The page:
In step 11 item-item co-relation was determined on the data collected using the 36 item questionnaire. Twenty-two items showed a correlation coefficient of 0.75 or more. After review by the psychiatrists, 11 items were removed because of their close correlation coefficient and similarity. This resulted in AKUADS, the final questionnaire of 25 items (Table I).

In step III of the study, 61 patients presented to the psychiatry clinics of AKUH. Eight (13.1%) did not fill in the questionnaire: 4 were in psychotherapy, 2 were grossly agitated and one each did not meet our age or language eligibility criteria, the remaining 53 patients were included in the study.

Figure 1 shows the diagnostic categories according to the psychiatrists’ opinion.

Figure 2 gives the total scores with 95% confidence intervals for cases and non-cases. It separately indicates the scores for psychiatric and somatic stems as well. An analysis of all scores obtained showed that the best trade offbetween specificity and sensitivity was found at a score of 20 i.e., a sensitivity of 66%, a specificty of 79%, a PPV of 83% and a NPV of 60%.

Figure 3 shows the roc curve that complements the above analysis displaying that at a cut off score of 20 the questionnaire has a sensitivity of 66% and a specificity of 79%.

Table II compares the AKUADS stems with the stems of some commonly used scales.


The conceptual equivalence of questionnaires and inventories remains a major dilenuna at the heart of research in transcultural psychiatry. The use of established Western instruments in non- Western languages has been considered less than ideal. Through a slow and systematic process the first instrument to screen for anxiety and depression has been developed in Urdu language.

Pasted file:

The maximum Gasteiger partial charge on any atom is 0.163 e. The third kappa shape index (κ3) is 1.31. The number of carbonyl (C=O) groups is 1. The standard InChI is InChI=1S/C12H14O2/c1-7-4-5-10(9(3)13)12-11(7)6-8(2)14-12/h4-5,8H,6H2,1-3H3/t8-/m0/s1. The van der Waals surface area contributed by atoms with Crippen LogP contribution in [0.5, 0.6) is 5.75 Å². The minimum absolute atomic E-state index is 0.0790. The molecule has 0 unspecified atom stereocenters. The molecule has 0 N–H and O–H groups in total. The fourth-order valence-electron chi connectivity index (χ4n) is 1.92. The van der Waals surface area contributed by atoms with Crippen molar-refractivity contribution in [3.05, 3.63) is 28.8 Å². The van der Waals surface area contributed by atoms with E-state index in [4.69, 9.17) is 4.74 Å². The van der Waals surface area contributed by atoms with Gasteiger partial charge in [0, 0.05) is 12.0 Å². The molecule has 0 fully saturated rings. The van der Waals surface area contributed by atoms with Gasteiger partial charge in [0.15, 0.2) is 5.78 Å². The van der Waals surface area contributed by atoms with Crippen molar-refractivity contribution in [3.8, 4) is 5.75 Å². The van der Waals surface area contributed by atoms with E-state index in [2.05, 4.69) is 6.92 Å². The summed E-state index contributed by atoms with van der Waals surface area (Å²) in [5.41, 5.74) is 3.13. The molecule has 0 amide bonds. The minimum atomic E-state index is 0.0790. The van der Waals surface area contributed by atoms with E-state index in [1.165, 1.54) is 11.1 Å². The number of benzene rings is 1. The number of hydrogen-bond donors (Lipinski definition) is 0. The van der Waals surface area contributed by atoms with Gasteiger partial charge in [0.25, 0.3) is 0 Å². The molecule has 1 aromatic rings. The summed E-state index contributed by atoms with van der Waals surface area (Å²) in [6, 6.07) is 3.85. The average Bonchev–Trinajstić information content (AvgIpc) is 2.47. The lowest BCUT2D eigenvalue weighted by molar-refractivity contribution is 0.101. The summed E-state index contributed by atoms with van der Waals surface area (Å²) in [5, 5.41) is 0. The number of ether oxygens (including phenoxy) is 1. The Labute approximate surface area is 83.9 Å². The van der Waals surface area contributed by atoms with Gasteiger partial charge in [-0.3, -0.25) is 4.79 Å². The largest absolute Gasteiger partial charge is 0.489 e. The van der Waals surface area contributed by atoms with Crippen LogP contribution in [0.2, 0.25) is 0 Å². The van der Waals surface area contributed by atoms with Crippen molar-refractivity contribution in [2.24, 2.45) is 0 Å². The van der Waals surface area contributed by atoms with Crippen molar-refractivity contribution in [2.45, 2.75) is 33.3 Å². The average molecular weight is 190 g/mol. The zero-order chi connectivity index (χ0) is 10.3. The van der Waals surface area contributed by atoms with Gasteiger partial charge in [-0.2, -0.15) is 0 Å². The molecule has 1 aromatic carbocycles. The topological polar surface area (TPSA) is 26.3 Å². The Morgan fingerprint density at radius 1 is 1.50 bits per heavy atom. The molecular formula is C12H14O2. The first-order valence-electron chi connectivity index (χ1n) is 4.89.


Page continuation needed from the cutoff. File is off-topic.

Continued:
The convenience of administration, training of interviewers and patient’s acceptance were given paramount importance at all steps of development of AKUADS. These objectives were ensured at step 1. by only selecting the recurrent presenting complaints of anxious or depressed patients. In step II, only one each of the items which were closely correlated, resembled in language, content and patient response were retained. The final questionnaire of 25 items has been arranged so that the first 13 items relate to psychological complaints and next 12 to somatic complaints measured on a 4 point scale (Appendix 1). The cut-off period of 2 weeks for the presence of symptoms has been chosen as recall bias increases after 2 weeks, DSM III criteria also require that the symptoms should be present for at least 2 weeks and finally it is a compromise between the time period of other instrument which varies from one week (e.g., HADS) to one month (e.g., BSI).
Step III has shown the discriminatory power of AKUADS. The population presenting to psychiatry clinics of AKUH, irrespective of their diagnoses, is likely to have much higher levels of anxiety and depression features, than the community. The abiity of AKUADS to discriminate between anxiety-depression syndromes and individuals who were well in a hospital sample (Figure 1) suggested that it would probably be a reliable screening instrument in the community.